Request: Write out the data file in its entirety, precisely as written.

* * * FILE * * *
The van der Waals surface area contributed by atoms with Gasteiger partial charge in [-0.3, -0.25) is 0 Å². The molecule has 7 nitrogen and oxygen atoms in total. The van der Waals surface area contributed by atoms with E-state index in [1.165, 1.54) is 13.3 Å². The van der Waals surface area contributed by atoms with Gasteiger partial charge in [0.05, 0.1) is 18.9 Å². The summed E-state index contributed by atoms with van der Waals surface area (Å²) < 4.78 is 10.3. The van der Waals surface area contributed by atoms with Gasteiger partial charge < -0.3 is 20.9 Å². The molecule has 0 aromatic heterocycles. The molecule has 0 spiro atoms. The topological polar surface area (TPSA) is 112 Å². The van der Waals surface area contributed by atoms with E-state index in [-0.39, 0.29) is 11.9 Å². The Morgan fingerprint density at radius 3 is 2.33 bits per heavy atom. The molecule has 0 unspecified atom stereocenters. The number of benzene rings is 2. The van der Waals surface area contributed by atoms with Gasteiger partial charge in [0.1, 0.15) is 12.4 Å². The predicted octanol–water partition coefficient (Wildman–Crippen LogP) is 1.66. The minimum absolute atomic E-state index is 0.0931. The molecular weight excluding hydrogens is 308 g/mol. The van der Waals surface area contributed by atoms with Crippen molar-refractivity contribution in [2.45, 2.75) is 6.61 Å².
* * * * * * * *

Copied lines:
The van der Waals surface area contributed by atoms with Gasteiger partial charge in [-0.3, -0.25) is 0 Å². The molecule has 7 nitrogen and oxygen atoms in total. The van der Waals surface area contributed by atoms with E-state index in [1.165, 1.54) is 13.3 Å². The van der Waals surface area contributed by atoms with Gasteiger partial charge in [0.05, 0.1) is 18.9 Å². The summed E-state index contributed by atoms with van der Waals surface area (Å²) < 4.78 is 10.3. The van der Waals surface area contributed by atoms with Gasteiger partial charge < -0.3 is 20.9 Å². The molecule has 0 aromatic heterocycles. The molecule has 0 spiro atoms. The topological polar surface area (TPSA) is 112 Å². The van der Waals surface area contributed by atoms with E-state index in [-0.39, 0.29) is 11.9 Å². The Morgan fingerprint density at radius 3 is 2.33 bits per heavy atom. The molecule has 0 unspecified atom stereocenters. The number of benzene rings is 2. The van der Waals surface area contributed by atoms with Gasteiger partial charge in [0.1, 0.15) is 12.4 Å². The predicted octanol–water partition coefficient (Wildman–Crippen LogP) is 1.66. The minimum absolute atomic E-state index is 0.0931. The molecular weight excluding hydrogens is 308 g/mol. The van der Waals surface area contributed by atoms with Crippen molar-refractivity contribution in [2.45, 2.75) is 6.61 Å².